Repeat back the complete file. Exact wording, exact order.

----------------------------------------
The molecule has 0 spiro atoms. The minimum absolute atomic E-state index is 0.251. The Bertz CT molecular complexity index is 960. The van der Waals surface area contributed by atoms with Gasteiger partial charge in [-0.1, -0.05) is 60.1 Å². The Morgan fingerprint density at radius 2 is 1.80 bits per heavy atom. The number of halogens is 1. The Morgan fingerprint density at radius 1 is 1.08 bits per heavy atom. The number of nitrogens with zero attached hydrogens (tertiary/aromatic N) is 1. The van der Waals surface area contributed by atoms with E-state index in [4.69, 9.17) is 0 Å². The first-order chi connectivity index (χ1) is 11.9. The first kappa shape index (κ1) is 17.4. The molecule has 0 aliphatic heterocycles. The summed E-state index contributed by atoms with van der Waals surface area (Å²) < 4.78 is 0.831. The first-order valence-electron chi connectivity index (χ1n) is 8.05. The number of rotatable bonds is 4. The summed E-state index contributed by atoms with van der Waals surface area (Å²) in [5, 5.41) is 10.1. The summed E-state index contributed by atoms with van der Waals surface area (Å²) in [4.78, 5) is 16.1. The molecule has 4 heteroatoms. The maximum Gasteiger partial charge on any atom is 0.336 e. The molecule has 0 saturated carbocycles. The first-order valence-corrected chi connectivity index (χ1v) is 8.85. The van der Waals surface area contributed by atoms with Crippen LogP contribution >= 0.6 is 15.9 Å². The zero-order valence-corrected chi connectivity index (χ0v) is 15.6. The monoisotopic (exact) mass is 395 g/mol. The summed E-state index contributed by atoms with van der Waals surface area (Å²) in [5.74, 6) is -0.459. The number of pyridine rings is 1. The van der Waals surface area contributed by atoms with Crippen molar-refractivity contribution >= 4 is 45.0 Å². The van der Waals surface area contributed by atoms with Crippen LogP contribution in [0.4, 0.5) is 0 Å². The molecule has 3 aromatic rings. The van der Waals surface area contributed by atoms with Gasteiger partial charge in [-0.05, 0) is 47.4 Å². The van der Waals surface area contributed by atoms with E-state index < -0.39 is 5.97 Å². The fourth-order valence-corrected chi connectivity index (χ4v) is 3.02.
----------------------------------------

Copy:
The molecule has 0 spiro atoms. The minimum absolute atomic E-state index is 0.251. The Bertz CT molecular complexity index is 960. The van der Waals surface area contributed by atoms with Gasteiger partial charge in [-0.1, -0.05) is 60.1 Å². The Morgan fingerprint density at radius 2 is 1.80 bits per heavy atom. The number of halogens is 1. The Morgan fingerprint density at radius 1 is 1.08 bits per heavy atom. The number of nitrogens with zero attached hydrogens (tertiary/aromatic N) is 1. The van der Waals surface area contributed by atoms with E-state index in [4.69, 9.17) is 0 Å². The first-order chi connectivity index (χ1) is 11.9. The first kappa shape index (κ1) is 17.4. The molecule has 0 aliphatic heterocycles. The summed E-state index contributed by atoms with van der Waals surface area (Å²) < 4.78 is 0.831. The first-order valence-electron chi connectivity index (χ1n) is 8.05. The number of rotatable bonds is 4. The summed E-state index contributed by atoms with van der Waals surface area (Å²) in [5, 5.41) is 10.1. The summed E-state index contributed by atoms with van der Waals surface area (Å²) in [4.78, 5) is 16.1. The molecule has 4 heteroatoms. The maximum Gasteiger partial charge on any atom is 0.336 e. The molecule has 0 saturated carbocycles. The first-order valence-corrected chi connectivity index (χ1v) is 8.85. The van der Waals surface area contributed by atoms with Crippen LogP contribution >= 0.6 is 15.9 Å². The zero-order valence-corrected chi connectivity index (χ0v) is 15.6. The monoisotopic (exact) mass is 395 g/mol. The summed E-state index contributed by atoms with van der Waals surface area (Å²) in [5.74, 6) is -0.459. The number of pyridine rings is 1. The van der Waals surface area contributed by atoms with Crippen molar-refractivity contribution >= 4 is 45.0 Å². The van der Waals surface area contributed by atoms with Crippen LogP contribution in [0.4, 0.5) is 0 Å². The molecule has 3 aromatic rings. The van der Waals surface area contributed by atoms with Gasteiger partial charge in [-0.05, 0) is 47.4 Å². The van der Waals surface area contributed by atoms with E-state index < -0.39 is 5.97 Å². The fourth-order valence-corrected chi connectivity index (χ4v) is 3.02.